Digital urban development of the future - Germany-wide survey for planning tool GOAT

Making urban and mobility planning sustainable and fit for the future? - Interested parties can now support this project by taking part in a survey. The nationwide online survey is part of the GOAT 3.0 research project, in which various partners, including the Leibniz Institute of Ecological Urban and Regional Development (IOER), are working together on a web-based tool to help make cities and transportation more sustainable. GOAT 3.0 is funded by the Federal Ministry of Digital Affairs and Transport as part of the mFUND innovation initiative.

The aim of the survey is to further develop the interactive planning software GOAT, which was created in a previous project. The partners now want to develop new indicators and analysis methods, especially for pedestrian and bicycle traffic. The personal attitudes and experiences of citizens in Germany will also serve as a basis for the further development of the software.

The ten-minute survey primarily includes questions on the accessibility of everyday destinations such as supermarkets, schools or green spaces. Also of interest is how the respondents rate the attractiveness of pedestrian and bicycle paths. Based on the information provided, the project team will improve the existing indicators for various regions in Germany and develop new ones. The main focus will be on indicators that reflect mobility close to home and the provision of public services. The results of the survey, together with other data, will be incorporated into the GOAT planning software. The tool is intended to support planning practice in the future in making areas more sustainable and liveable.

Interested parties can participate in the survey until 30 June 2022 at the following link: Vouchers for Deutsche Bahn will be raffled among all participants.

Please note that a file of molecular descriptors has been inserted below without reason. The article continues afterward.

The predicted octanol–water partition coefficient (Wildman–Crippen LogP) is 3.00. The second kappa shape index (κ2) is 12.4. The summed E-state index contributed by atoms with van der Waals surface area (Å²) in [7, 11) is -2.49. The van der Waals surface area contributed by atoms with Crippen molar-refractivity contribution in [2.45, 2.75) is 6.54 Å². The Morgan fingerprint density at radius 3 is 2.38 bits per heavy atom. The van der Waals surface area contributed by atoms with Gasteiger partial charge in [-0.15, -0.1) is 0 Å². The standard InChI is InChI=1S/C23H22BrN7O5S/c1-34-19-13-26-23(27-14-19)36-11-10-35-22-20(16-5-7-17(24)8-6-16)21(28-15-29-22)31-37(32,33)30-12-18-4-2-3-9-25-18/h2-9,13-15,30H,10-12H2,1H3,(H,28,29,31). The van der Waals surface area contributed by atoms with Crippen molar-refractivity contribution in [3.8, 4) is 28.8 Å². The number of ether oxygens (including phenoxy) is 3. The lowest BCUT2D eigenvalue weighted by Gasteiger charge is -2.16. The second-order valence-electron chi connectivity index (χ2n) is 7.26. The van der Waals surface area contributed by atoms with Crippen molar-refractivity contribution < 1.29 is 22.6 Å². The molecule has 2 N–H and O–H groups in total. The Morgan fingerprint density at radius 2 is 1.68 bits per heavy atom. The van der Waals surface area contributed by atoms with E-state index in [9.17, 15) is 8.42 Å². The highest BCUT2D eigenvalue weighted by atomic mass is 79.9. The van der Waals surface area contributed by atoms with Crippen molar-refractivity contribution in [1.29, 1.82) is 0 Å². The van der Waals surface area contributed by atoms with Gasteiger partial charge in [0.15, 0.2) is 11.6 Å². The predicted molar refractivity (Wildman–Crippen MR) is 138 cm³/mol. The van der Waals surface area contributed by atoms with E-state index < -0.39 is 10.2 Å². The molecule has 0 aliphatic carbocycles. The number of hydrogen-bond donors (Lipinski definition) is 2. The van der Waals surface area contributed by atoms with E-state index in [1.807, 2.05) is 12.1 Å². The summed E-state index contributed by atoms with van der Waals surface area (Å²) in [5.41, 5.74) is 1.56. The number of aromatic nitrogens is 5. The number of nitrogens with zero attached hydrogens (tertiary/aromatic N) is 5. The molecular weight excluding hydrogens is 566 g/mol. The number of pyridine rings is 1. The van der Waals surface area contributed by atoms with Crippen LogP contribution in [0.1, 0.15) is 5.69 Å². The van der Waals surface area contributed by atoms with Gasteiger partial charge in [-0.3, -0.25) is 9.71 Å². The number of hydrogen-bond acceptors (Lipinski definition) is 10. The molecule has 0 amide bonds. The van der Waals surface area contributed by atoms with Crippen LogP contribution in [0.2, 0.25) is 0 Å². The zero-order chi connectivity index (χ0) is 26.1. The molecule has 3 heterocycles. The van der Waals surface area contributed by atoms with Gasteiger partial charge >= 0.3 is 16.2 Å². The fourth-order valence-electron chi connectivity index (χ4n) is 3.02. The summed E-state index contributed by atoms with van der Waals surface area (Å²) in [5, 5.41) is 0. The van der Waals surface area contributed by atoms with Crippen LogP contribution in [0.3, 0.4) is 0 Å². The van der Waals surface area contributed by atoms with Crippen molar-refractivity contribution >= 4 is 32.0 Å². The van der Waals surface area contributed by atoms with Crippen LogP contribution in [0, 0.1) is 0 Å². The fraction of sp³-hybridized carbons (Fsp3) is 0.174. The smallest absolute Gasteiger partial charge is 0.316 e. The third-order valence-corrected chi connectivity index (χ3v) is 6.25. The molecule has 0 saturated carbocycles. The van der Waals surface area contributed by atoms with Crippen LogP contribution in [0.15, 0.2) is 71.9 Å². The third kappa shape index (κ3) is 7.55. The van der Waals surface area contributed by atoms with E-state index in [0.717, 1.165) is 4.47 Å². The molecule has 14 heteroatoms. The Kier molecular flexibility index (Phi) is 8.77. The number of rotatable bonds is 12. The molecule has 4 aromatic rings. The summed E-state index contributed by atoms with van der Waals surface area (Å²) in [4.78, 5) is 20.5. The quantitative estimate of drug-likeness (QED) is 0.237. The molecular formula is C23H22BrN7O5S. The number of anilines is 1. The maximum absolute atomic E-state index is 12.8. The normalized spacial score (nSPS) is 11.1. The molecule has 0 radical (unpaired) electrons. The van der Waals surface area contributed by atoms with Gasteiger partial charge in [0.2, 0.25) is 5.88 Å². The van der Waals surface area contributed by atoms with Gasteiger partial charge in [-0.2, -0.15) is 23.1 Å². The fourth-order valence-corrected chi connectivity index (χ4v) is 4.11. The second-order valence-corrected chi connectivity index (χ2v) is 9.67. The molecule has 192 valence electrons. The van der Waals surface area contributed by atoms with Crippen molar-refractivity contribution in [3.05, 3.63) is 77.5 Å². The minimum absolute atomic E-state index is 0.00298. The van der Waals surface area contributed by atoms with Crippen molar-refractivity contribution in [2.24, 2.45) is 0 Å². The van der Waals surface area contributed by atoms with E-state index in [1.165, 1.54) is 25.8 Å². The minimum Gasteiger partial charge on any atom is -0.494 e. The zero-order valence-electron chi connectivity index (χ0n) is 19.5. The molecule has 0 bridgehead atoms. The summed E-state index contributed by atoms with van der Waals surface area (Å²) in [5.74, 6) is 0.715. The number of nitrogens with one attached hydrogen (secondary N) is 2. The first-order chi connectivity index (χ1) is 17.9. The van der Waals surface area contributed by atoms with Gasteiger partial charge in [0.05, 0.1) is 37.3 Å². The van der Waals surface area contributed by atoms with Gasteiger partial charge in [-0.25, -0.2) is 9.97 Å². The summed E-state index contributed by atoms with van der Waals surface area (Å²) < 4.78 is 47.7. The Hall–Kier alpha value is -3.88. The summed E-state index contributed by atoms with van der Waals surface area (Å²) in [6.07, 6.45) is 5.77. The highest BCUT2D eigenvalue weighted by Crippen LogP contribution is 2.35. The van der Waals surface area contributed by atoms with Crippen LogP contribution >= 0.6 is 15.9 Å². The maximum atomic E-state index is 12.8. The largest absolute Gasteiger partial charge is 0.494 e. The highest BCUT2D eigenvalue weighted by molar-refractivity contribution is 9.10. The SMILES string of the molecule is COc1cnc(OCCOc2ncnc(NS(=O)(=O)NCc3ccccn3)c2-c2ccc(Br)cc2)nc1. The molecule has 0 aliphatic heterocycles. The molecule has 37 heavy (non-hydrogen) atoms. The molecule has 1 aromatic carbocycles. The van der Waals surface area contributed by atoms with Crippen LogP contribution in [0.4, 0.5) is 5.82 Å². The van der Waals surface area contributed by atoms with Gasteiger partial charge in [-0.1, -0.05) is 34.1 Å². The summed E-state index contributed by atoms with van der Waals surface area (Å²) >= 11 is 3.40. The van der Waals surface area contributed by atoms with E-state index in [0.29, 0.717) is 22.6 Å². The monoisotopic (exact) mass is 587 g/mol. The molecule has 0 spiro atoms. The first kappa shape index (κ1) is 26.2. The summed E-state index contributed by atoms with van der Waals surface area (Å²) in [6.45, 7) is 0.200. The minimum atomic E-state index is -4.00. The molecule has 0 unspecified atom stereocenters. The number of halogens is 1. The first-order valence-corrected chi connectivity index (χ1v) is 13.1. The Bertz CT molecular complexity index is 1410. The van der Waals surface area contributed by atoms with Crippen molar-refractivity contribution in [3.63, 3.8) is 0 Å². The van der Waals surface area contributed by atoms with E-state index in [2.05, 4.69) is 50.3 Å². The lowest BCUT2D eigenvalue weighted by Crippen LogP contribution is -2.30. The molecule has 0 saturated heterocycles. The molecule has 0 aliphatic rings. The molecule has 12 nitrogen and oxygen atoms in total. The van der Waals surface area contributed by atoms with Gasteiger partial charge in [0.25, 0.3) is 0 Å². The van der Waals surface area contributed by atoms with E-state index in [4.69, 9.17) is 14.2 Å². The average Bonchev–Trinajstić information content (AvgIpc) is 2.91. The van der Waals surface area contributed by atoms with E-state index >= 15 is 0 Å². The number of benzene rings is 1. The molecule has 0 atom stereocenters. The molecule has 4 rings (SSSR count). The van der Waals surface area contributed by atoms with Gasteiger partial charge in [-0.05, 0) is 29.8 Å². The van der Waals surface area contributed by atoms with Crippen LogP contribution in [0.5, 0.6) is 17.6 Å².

About GOAT 3.0
The project “GOAT 3.0 - Development of a digital accessibility instrument for a balanced spatial and urban planning” continues the work of the project GOAT 1.0. The aim is to develop the web-based planning tool GOAT (short for: Geo Open Accessibility Tool) for sustainable spatial and mobility planning. After a first version for the planning of pedestrian and bicycle traffic has already been developed within GOAT 1.0, the project team will now extend the open source software to motorized traffic, both public and individual, and add further functions. The software is being developed as a co-creative process in close cooperation with practitioners. In particular, the five project partners are supported by associated partners from the three pilot regions Rhine-Neckar, Munich and Upper Lusatia as well as the City of Bonn. The public will also be involved through workshops and district walks in the pilot regions as well as in a nationwide survey.
The project consortium includes the Leibniz Institute of Ecological Urban and Regional Development, the Technical University of Munich (coordinator), the Münchner Verkehrs- und Tarifverbund GmbH, Plan4Better GmbH and Prof. Schaller UmweltConsult GmbH. GOAT 3.0 is funded by the Federal Ministry of Digital Affairs and Transport (BMDV) as part of the mFund innovation initiative.

More information on the project

Media release on the launch of the project

Scientific contact at IOER
Dr Robert Hecht, E-Mail:

About the mFUND of BMDV
Since 2016, the Federal Ministry for Digital Affairs and Transport (BMDV, formerly BMVI) has been funding research and development projects related to digital data-based applications for Mobility 4.0 with a research initiative called mFUND. mFUND not only provides financial assistance but, with different event formats, it fosters networking between stakeholders from the political sphere, as well as the business and the research communities. It also promotes access to the mCLOUD data portal.
More information of mFund

The Leibniz Institute of Ecological Urban and Regional Development is jointly funded by the federal government and the federal states.

FS Sachsen

This measure is co-financed by tax funds on the basis of the budget approved by the Saxon State Parliament.